MATERIALS AND METHODS: An estimated 120 human root dentin disks were prepared, sterilized, and inoculated with E. faecalis strain (ATCC 29212) to develop a 3-weeks-old biofilm. The dentin discs were exposed to group I-control group: 5.25% sodium hypochlorite (NaOCl) (n = 20); group II-1% ALX + 5.25% NaOCl (n = 40); group III-1% alexidine (ALX) (n = 40) (Sigma-Aldrich, Mumbai, India); group IV-negative control: saline (n = 20). After exposure, the dentin disks were stained with the fluorescent live/dead dye and evaluated with a confocal scanning electron microscope to calculate the proportion of dead cells. Statistical analysis was done using the Kruskal-Wallis and Mann-Whitney U test (p < 0.05).
RESULTS: The maximum proportion of dead cells were seen in the groups treated with the combination of 1% ALX + 5.25% NaOCl (94.89%) and in the control group 5.25% NaOCl (93.14%). The proportion of dead cells presented in the 1% ALX group (51.79%) and negative control group saline (15.10%) were comparatively less.
CONCLUSION: The antibacterial efficiency of a combination of 1% ALX and 5.25% NaOCl was more effective when compared with 1% ALX alone.
CLINICAL SIGNIFICANCE: Alexidine at 1% could be used as an alternative endodontic irrigant to chlorhexidine, as alexidine does not form any toxic precipitates with sodium hypochlorite. The disinfection regimen comprising a combination of 1% ALX and 5.25% NaOCl is effective in eliminating E. faecalis biofilms.
METHODS: Root canal was prepared using stainless steel K-files™ and ProTaper™ and subjected to manual and ultrasonic irrigation using 6% NaOCl+2% CHX, 6% NaOCl+2% QAS and saline as control. For confocal-microscopy, Raman spectroscopy and SEM analysis before and after treatment, Enterococcus faecalis cultured for 7 days. Raman spectroscopy analysis was done across cut section of gutta percha/sealer-dentine to detect resin infiltration. Indentation of mechanical properties was evaluated using a Berkovich indenter. The contact angle of irrigants and surface free energy were evaluated. Mineralization nodules were detected through Alazarin red after 14 days.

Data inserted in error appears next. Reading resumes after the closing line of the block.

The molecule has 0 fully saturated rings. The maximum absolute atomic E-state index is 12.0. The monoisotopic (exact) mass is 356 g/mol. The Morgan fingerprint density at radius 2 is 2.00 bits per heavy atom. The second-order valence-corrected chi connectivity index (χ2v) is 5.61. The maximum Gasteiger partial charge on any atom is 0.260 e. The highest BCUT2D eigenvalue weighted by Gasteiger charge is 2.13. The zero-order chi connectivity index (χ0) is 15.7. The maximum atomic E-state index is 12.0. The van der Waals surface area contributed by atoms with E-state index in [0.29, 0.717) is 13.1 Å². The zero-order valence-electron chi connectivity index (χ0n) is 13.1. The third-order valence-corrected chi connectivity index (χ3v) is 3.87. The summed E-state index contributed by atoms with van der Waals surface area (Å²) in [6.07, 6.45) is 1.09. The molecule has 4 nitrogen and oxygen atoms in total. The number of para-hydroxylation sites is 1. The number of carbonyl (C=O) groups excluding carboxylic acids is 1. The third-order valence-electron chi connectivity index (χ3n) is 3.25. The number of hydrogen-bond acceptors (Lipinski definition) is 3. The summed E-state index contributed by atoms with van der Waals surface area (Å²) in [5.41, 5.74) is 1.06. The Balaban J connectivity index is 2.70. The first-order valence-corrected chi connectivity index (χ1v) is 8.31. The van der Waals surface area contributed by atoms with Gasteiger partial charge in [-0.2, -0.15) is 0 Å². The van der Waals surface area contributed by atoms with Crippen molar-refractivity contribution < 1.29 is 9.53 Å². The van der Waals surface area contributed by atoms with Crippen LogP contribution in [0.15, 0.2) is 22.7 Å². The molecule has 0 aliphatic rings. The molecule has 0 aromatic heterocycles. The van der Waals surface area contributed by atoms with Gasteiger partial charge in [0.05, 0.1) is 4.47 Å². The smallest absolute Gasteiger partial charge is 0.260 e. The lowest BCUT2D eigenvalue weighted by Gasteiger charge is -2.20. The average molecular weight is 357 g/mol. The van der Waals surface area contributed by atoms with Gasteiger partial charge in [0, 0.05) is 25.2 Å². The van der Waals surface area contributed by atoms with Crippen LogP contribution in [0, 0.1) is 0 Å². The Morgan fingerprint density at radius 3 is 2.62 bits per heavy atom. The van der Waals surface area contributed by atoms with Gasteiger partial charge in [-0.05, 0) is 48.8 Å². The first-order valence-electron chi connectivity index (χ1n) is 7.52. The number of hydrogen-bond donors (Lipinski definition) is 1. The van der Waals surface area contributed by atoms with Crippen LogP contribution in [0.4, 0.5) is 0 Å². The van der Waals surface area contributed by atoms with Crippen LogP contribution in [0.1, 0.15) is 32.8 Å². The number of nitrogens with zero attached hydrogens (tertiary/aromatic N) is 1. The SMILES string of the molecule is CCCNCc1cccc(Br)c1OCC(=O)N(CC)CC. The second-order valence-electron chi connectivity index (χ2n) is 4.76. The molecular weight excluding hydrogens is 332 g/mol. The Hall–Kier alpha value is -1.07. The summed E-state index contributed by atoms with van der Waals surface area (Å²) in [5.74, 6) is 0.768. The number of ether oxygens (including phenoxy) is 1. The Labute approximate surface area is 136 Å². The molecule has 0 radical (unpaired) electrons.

RESULTS: Control biofilms showed dense green colonies. Majority of E. faecalis bacteria were present in biofilm fluoresced red in NaOCl+2% QAS group. There was reduction of 484cm-1 Raman band and its intensity reached lowest with NaOCl+2% QAS. There was an increase in 1350-1420cm-1 intensity in the NaOCl+2% CHX groups. Gradual decrease in 1639cm-1 and 1609cm-1 Raman signal ratios were seen in the resin-depth region of 17μm>, 14.1μm> and 13.2μm for NaOCl+2% QAS, NaOCl+2% CHX and control groups respectively. All obturated groups showed an intact sealer/dentine interface with a few notable differences. 0.771 and 83.5% creep indentation distance for NaOCl+2% QAS ultrasonic groups were observed. Highest proportion of polar component was significantly found in the NaOCl+2% QAS groups which was significantly higher as compared to other groups. Mineralized nodules were increased in NaOCl+2% QAS.
SIGNIFICANCE: Favorable antimicrobial and endodontic profile of the NaOCl+2% QAS solution might suggest clinical use for it for more predictable reduction of intracanal bacteria.